A better approach is to use the difference in RSIs between individual's races to predict the difference in their finishing times. Even if better skaters are quicker to assume position, the relation between these differences should be in the predicted direction. To capture this direction, but not external influences or moderators, one could treat the referee as an experimenter who changes the RSI between two races of the same athlete. In this framework, the RSI difference could be regarded as an independent variable, which would allow causal inferences about its effect on race time differences.
We performed a linear regression on the differences in RSI and race time between the first and the second race of each athlete. One athlete did not participate in both races, and four were excluded for (nearly) falling, leaving 70 samples. RSI difference was a significant (p = 0.003) predictor of race time difference, explaining 12% of the variance (Figure 1B). One additional second of RSI difference led to 174 ms additional race time difference. Thus, RSIs have an effect on race times, even when accounting for potential confounds.
Do Ready-Start Intervals Affect 100-m Times?
Another prevalent question was whether the effect of RSIs on skaters' performance would be present earlier in races. In 500-m speed skating competitions, times are registered 100 m into the race. A current professional skater expressed that he thought to be highly consistent in his 100-m time, and doubted RSIs would affect this (NOS-Dutch Broadcasting Foundation, 2015a,b). In addition, some noted that if Dalmaijer et al.'s results were due to reduced response times at the start, 100-m times would be a more direct index than finish times.
An enthusiast kindly supplied us with the 100-m times from the competition analyzed by Dalmaijer et al. We analyzed them exactly as the 500-m times, and found a significant correlation between RSIs and 100-m times for men (r = 0.25, p = 0.027, N = 77) and women (r = 0.37, p = 0.002, N = 70; Figure 1C). In addition, within-skater differences in RSI were a significant (p = 0.002) predictor of within-skater differences in 100-m times, explaining 13% of the variance (Figure 1D). One additional second of RSI difference led to an additional 59 ms of 100-m time difference.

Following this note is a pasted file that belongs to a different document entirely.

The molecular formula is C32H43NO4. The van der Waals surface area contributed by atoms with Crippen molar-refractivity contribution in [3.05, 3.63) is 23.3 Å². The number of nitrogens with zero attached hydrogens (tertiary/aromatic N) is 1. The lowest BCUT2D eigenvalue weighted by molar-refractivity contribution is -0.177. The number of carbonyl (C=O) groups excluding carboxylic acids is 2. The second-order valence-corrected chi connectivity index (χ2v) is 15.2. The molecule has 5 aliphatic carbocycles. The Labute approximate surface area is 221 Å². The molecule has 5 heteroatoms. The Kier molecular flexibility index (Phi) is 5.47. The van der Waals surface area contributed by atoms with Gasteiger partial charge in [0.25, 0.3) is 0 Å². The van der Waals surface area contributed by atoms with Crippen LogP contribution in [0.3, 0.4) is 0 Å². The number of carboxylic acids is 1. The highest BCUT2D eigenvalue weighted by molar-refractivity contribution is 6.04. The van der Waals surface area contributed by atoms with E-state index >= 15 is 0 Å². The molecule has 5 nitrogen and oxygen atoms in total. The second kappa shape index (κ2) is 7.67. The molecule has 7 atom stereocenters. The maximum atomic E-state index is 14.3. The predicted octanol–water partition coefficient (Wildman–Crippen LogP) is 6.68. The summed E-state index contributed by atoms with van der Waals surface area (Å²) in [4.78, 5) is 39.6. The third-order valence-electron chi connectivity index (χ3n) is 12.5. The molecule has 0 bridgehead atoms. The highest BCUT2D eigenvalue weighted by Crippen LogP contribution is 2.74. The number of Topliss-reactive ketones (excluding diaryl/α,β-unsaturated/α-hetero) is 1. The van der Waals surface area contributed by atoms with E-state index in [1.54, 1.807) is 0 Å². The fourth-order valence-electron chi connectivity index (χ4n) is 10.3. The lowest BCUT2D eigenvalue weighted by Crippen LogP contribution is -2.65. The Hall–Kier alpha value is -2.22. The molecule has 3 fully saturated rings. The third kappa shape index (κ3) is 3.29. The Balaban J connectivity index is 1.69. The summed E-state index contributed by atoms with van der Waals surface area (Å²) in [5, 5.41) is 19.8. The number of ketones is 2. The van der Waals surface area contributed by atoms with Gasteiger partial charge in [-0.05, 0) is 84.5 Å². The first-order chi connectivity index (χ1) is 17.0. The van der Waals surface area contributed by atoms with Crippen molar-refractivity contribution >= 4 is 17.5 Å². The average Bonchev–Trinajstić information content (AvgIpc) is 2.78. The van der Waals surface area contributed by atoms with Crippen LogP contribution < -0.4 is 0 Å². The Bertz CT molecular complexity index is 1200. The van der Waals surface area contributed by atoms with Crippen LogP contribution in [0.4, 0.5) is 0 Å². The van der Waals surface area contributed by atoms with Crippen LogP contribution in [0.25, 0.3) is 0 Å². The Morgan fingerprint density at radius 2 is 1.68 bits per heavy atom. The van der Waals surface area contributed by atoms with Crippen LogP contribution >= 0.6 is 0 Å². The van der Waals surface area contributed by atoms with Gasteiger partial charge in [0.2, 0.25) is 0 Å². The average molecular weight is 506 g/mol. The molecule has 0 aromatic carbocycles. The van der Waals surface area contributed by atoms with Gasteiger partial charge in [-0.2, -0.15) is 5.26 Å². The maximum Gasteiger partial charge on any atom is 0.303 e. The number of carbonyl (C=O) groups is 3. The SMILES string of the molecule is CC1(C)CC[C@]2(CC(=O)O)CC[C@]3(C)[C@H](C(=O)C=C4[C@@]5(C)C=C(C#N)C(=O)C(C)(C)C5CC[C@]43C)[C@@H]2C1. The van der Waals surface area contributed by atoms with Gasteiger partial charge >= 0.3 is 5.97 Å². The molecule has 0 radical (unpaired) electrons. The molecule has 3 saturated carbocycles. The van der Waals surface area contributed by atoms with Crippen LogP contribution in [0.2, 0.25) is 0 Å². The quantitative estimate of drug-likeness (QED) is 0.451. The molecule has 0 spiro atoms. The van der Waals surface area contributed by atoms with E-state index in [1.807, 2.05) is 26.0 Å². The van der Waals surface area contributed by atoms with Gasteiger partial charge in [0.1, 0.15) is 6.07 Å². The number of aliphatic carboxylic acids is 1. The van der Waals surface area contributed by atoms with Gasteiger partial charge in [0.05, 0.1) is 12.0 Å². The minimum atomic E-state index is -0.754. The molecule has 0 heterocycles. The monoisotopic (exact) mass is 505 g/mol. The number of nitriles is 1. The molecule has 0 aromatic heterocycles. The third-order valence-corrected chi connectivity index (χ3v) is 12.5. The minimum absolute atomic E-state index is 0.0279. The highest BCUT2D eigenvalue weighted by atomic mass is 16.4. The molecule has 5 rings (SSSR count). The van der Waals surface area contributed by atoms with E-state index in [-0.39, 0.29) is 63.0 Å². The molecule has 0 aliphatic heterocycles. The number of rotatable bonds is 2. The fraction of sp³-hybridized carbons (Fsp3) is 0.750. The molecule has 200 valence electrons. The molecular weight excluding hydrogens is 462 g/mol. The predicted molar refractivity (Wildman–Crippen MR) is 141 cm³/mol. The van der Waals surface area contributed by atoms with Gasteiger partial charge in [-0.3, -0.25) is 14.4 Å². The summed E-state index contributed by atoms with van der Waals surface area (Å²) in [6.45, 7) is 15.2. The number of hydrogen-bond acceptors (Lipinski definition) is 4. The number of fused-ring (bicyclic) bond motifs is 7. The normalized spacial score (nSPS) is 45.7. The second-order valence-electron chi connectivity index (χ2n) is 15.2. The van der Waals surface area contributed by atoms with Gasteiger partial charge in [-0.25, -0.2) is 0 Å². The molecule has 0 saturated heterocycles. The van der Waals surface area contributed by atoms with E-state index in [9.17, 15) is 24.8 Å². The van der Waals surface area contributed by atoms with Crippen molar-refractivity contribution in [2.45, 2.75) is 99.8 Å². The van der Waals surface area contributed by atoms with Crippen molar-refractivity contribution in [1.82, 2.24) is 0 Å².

Our results indicate that RSIs affect 100-m and finishing times. RSI differences can explain roughly the same variation in 100 and 500-m time differences, and the effect scales from 59 ms at 100 m to 174 ms at 500 m. This is surprising, as Dalmaijer et al.'s (2015) alerting hypothesis concerns athletes' reaction times at the start. During a race, effects of other factors (e.g., athletes' qualities) should account for an increasing proportion of the variance. Therefore, alerting could only be part of the story.
Some suggested that athletes could be sensitive to their own reaction times. Starting slower could lead to reduced motivation or concentration throughout the race, thereby reducing performance.
Others hypothesized that longer RSIs could induce a subtle increase in muscle fatigue. Previous research has shown that muscle fatigue builds up from the onset of exertion, subtly reducing force output within seconds (Bigland-Ritchie et al., 1983; Kent-Braun, 1999). However, it is unclear whether this could have an effect on athletes' performance.
Although Dalmaijer et al.'s (2015) analysis could have been more elegant, the theoretical framework was valid, and the claims hold up in more stringent analyses. We demonstrate that differences in ready-start intervals predict differences in finishing times. Although the underlying mechanisms should be investigated in future experimental research, sports unions would be wise to exercise caution with the current starting procedures.